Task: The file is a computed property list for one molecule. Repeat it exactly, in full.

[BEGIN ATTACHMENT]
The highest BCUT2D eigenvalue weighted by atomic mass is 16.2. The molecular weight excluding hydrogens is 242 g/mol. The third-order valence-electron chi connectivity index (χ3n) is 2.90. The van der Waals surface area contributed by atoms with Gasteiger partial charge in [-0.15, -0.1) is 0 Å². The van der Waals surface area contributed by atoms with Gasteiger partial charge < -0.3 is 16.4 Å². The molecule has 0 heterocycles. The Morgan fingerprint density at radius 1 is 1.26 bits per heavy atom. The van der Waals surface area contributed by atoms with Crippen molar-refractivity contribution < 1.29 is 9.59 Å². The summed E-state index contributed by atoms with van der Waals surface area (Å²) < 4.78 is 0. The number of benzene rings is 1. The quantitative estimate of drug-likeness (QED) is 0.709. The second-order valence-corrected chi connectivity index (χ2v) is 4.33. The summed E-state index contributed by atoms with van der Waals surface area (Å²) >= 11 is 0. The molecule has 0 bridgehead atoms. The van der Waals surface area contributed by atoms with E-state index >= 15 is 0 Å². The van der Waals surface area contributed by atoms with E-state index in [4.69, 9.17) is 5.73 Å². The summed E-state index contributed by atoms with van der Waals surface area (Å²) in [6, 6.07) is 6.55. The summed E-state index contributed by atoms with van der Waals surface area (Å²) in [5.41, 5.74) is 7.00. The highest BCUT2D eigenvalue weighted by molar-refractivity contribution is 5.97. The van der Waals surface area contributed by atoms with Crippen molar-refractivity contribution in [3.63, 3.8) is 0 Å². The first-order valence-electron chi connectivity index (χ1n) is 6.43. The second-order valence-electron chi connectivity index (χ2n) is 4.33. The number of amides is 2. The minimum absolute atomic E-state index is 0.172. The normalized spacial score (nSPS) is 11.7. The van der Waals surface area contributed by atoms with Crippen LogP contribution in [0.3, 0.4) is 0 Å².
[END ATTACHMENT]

The highest BCUT2D eigenvalue weighted by atomic mass is 16.2. The molecular weight excluding hydrogens is 242 g/mol. The third-order valence-electron chi connectivity index (χ3n) is 2.90. The van der Waals surface area contributed by atoms with Gasteiger partial charge in [-0.15, -0.1) is 0 Å². The van der Waals surface area contributed by atoms with Gasteiger partial charge < -0.3 is 16.4 Å². The molecule has 0 heterocycles. The Morgan fingerprint density at radius 1 is 1.26 bits per heavy atom. The van der Waals surface area contributed by atoms with Crippen molar-refractivity contribution < 1.29 is 9.59 Å². The summed E-state index contributed by atoms with van der Waals surface area (Å²) < 4.78 is 0. The number of benzene rings is 1. The quantitative estimate of drug-likeness (QED) is 0.709. The second-order valence-corrected chi connectivity index (χ2v) is 4.33. The summed E-state index contributed by atoms with van der Waals surface area (Å²) >= 11 is 0. The molecule has 0 bridgehead atoms. The van der Waals surface area contributed by atoms with E-state index >= 15 is 0 Å². The van der Waals surface area contributed by atoms with E-state index in [4.69, 9.17) is 5.73 Å². The summed E-state index contributed by atoms with van der Waals surface area (Å²) in [6, 6.07) is 6.55. The summed E-state index contributed by atoms with van der Waals surface area (Å²) in [5.41, 5.74) is 7.00. The highest BCUT2D eigenvalue weighted by molar-refractivity contribution is 5.97. The van der Waals surface area contributed by atoms with Crippen molar-refractivity contribution in [3.63, 3.8) is 0 Å². The first-order valence-electron chi connectivity index (χ1n) is 6.43. The second-order valence-electron chi connectivity index (χ2n) is 4.33. The number of amides is 2. The minimum absolute atomic E-state index is 0.172. The normalized spacial score (nSPS) is 11.7. The van der Waals surface area contributed by atoms with Crippen LogP contribution in [0.3, 0.4) is 0 Å².